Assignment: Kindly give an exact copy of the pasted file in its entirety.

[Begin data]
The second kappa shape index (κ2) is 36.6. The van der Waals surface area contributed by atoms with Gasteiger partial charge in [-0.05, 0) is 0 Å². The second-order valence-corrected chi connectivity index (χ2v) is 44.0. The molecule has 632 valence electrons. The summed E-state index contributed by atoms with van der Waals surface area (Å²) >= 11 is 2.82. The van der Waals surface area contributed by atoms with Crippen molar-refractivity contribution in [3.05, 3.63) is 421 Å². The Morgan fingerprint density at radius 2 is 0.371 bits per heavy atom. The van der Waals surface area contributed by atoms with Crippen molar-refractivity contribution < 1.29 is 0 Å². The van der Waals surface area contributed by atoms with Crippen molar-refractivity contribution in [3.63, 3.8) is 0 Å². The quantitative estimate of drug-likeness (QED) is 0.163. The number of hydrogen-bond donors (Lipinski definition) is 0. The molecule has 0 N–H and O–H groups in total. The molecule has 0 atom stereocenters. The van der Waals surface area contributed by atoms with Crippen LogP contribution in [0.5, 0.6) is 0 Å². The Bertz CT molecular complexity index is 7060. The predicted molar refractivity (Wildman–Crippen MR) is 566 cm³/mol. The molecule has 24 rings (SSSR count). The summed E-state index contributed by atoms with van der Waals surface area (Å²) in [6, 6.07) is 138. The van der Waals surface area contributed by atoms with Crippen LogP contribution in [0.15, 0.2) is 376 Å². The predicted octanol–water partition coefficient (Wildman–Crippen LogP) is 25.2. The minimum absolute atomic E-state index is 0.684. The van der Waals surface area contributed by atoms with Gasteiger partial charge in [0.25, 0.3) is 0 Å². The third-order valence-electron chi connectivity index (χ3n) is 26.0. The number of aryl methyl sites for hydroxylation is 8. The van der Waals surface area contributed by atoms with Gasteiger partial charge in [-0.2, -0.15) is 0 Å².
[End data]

The second kappa shape index (κ2) is 36.6. The van der Waals surface area contributed by atoms with Gasteiger partial charge in [-0.05, 0) is 0 Å². The second-order valence-corrected chi connectivity index (χ2v) is 44.0. The molecule has 632 valence electrons. The summed E-state index contributed by atoms with van der Waals surface area (Å²) >= 11 is 2.82. The van der Waals surface area contributed by atoms with Crippen molar-refractivity contribution in [3.05, 3.63) is 421 Å². The Morgan fingerprint density at radius 2 is 0.371 bits per heavy atom. The van der Waals surface area contributed by atoms with Crippen molar-refractivity contribution < 1.29 is 0 Å². The van der Waals surface area contributed by atoms with Crippen molar-refractivity contribution in [3.63, 3.8) is 0 Å². The quantitative estimate of drug-likeness (QED) is 0.163. The number of hydrogen-bond donors (Lipinski definition) is 0. The molecule has 0 N–H and O–H groups in total. The molecule has 0 atom stereocenters. The van der Waals surface area contributed by atoms with Crippen LogP contribution in [0.5, 0.6) is 0 Å². The Bertz CT molecular complexity index is 7060. The predicted molar refractivity (Wildman–Crippen MR) is 566 cm³/mol. The molecule has 24 rings (SSSR count). The summed E-state index contributed by atoms with van der Waals surface area (Å²) in [6, 6.07) is 138. The van der Waals surface area contributed by atoms with Crippen LogP contribution in [0.15, 0.2) is 376 Å². The predicted octanol–water partition coefficient (Wildman–Crippen LogP) is 25.2. The minimum absolute atomic E-state index is 0.684. The van der Waals surface area contributed by atoms with Gasteiger partial charge in [0.25, 0.3) is 0 Å². The third-order valence-electron chi connectivity index (χ3n) is 26.0. The number of aryl methyl sites for hydroxylation is 8. The van der Waals surface area contributed by atoms with Gasteiger partial charge in [-0.2, -0.15) is 0 Å².